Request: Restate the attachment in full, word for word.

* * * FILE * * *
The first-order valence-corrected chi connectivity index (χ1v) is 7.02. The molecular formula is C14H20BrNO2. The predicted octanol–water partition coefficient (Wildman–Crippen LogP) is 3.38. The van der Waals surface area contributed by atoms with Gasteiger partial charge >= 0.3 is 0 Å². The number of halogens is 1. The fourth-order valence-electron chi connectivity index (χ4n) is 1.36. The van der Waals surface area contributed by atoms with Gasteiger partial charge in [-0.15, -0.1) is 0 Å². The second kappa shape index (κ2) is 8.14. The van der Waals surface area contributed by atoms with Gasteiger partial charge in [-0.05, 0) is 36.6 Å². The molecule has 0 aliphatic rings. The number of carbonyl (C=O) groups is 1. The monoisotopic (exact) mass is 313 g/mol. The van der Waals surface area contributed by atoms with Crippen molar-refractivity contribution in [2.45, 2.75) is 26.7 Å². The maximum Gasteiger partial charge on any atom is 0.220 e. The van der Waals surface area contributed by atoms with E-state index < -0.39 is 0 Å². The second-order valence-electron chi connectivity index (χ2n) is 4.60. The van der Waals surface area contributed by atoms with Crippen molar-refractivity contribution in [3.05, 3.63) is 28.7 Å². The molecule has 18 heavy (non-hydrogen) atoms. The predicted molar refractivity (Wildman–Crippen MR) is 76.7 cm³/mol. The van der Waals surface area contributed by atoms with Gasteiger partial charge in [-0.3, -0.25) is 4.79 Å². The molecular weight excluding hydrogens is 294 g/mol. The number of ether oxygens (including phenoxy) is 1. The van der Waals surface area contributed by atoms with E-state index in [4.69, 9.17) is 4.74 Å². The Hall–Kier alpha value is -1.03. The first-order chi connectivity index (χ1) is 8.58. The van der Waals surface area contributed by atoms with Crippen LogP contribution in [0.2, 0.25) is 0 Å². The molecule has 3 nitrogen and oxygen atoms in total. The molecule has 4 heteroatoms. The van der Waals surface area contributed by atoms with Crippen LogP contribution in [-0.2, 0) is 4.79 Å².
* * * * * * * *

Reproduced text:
The first-order valence-corrected chi connectivity index (χ1v) is 7.02. The molecular formula is C14H20BrNO2. The predicted octanol–water partition coefficient (Wildman–Crippen LogP) is 3.38. The van der Waals surface area contributed by atoms with Gasteiger partial charge >= 0.3 is 0 Å². The number of halogens is 1. The fourth-order valence-electron chi connectivity index (χ4n) is 1.36. The van der Waals surface area contributed by atoms with Gasteiger partial charge in [-0.15, -0.1) is 0 Å². The second kappa shape index (κ2) is 8.14. The van der Waals surface area contributed by atoms with Gasteiger partial charge in [-0.05, 0) is 36.6 Å². The molecule has 0 aliphatic rings. The number of carbonyl (C=O) groups is 1. The monoisotopic (exact) mass is 313 g/mol. The van der Waals surface area contributed by atoms with Crippen molar-refractivity contribution in [2.45, 2.75) is 26.7 Å². The maximum Gasteiger partial charge on any atom is 0.220 e. The van der Waals surface area contributed by atoms with E-state index < -0.39 is 0 Å². The second-order valence-electron chi connectivity index (χ2n) is 4.60. The van der Waals surface area contributed by atoms with Crippen molar-refractivity contribution in [3.05, 3.63) is 28.7 Å². The molecule has 18 heavy (non-hydrogen) atoms. The predicted molar refractivity (Wildman–Crippen MR) is 76.7 cm³/mol. The van der Waals surface area contributed by atoms with Gasteiger partial charge in [-0.3, -0.25) is 4.79 Å². The molecular weight excluding hydrogens is 294 g/mol. The number of ether oxygens (including phenoxy) is 1. The van der Waals surface area contributed by atoms with E-state index in [4.69, 9.17) is 4.74 Å². The Hall–Kier alpha value is -1.03. The first-order chi connectivity index (χ1) is 8.58. The van der Waals surface area contributed by atoms with Crippen LogP contribution in [0.2, 0.25) is 0 Å². The molecule has 3 nitrogen and oxygen atoms in total. The molecule has 4 heteroatoms. The van der Waals surface area contributed by atoms with Crippen LogP contribution in [-0.2, 0) is 4.79 Å².